Photo caption: Tribal members enter the powwow arena at the annual Citizen Potawatomi Nation Family Reunion Festival Powwow.


This is a guest post by Christopher M. Abel, Director of IT, Citizen Potawatomi Nation

Citizen Potawatomi Nation is my employer. It’s also my tribe—a Native American people with a long and proud history. My grandmother was one of the longest-serving employees of the Citizen Potawatomi Nation, with a 30-year tenure. As a director for the tribe, she was instrumental in bringing healthcare services to members. 

Today, as the director of IT, I’m continuing her legacy by using technology to support the tribe’s mission. It’s my job to make sure the Nation can deliver a wide range of services to its 30,000 tribal members. That includes everything from the Cultural Heritage Center, tribal rolls, and Indian child welfare programs to grocery stores, casinos, and gas stations. All of them are at least partially dependent on our core infrastructure. The same goes for websites and general government operations. 

Over the past few years, we’ve significantly expanded our digital capabilities to keep up with the times, serve members effectively, and run the government efficiently, with the ultimate goal of preserving the Potawatomi culture and language. In the digital era, there’s no better way to achieve all that than to adopt fast, scalable storage that can keep up with our expanding data. That’s why we’ve moved almost everything to Pure Storage®.

Running a Government on Pure Performance

When we first started considering Pure, we were looking to replace our HP 3PAR SAN. Between our two data centers, the 3PAR systems took up a full rack of space and weren’t keeping up with the tribe’s digital initiatives. With Pure Storage FlashArray, we could get better performance in a smaller footprint. And with the Pure Evergreen Storage subscription model, there was no need for a forklift refresh every three years.

We worry less about the cost, scalability, and management overhead in our storage environment and spend more time making life better for the tribe and its members. Christopher M. Abel, Director of IT, Citizen Potawatomi Nation

Since then, we’ve had 100% uptime and six non-disruptive software upgrades. The Pure 1® storage management dashboard enables us to see that things are running great. We’re also spending much less time on provisioning. More importantly, we saw immediate performance gains across our operations—including accounting, the tribal rolls database, the museum catalog search tool, and our online Potawatomi dictionary. That means Citizen Potawatomi Nation can be much more responsive to the needs of members and deliver modern government services to help them thrive.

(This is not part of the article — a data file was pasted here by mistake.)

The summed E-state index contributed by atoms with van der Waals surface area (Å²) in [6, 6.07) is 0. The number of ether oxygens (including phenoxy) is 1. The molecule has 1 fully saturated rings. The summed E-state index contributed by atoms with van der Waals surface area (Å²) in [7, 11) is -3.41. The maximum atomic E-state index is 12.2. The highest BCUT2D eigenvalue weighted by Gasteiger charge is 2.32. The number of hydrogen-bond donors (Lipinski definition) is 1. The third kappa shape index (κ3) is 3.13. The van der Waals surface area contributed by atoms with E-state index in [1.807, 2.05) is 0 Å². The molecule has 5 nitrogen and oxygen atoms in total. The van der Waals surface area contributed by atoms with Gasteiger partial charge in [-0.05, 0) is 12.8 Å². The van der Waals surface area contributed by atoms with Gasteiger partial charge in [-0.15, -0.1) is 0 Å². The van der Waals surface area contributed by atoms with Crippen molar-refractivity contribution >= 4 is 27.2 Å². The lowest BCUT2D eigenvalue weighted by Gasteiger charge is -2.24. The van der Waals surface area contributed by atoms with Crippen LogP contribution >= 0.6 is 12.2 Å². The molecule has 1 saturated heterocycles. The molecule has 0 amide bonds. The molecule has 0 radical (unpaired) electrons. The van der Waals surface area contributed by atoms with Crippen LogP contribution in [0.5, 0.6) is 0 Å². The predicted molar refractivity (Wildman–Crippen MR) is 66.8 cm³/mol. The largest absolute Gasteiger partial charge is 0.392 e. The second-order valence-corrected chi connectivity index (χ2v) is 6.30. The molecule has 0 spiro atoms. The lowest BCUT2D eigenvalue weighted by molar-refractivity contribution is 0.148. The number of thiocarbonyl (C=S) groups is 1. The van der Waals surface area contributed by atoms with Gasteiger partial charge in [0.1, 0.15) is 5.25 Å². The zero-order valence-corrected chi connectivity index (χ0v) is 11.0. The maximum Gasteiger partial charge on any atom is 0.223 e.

A More Flexible Data Storage Model—No More Rip and Replace

We were concerned about more than just performance. Our data is growing exponentially, especially as the Cultural Heritage Center adds large digital assets that are important to the tribe. These include birth and death records, veteran records, and family photos and videos. And growth can be unpredictable. From one day to the next, we might suddenly need 30 additional terabytes of storage space to accommodate a new batch of assets. It’s not easy to keep 30 extra terabytes of capacity lying around, and we were already at capacity with our existing storage. We needed scalable storage for all types of data, not only in the Cultural Heritage Center but also across the government.

That’s why we adopted FlashBlade® through the Pure as-a-Service subscription model to handle our more critical workloads such as file storage and museum assets. Pure as-a-Service gives us the flexibility to add capacity at a moment’s notice, which is especially important as the Cultural Heritage Center continues to digitize valuable tribal artifacts. It’s an ideal combination for us as a tribal organization—a cloud-like model that allows us to maintain control over our data. And we can expand as needed without buying a new rack of blades every time.

Pure as-a-Service also makes for an easy conversation with our accounting department. Instead of looking at up to $400,000 in capital expenditures, we’re paying about a third of that amount in operational expenditures. That allows us to shift our budget to other initiatives and tackle projects we may have otherwise put off for another year. 

In fact, we recently upgraded our VM server hosts, purchased Splunk for security information and event management, and adopted Cohesity for easy backup and recovery. With Splunk, we’ve just scratched the surface of what’s possible, and Pure gives us the capacity and performance we need to expand into server log management and more. And we see a lot of potential for the Citizen Potawatomi Nation in the new partnership between Pure and Cohesity, with the ability to further integrate those platforms.

The Freedom to Innovate with Pure

One of the things I’ve come to enjoy about working for Citizen Potawatomi Nation is that there are many different ways to approach a problem. In our tribe, we don’t just throw money at problems—we have to find creative ways to do things. Pure gives us that option from a storage perspective, and I really enjoy the resulting freedom to innovate. We worry less about the cost, scalability, and management overhead in our storage environment and spend more time making life better for the tribe and its members.

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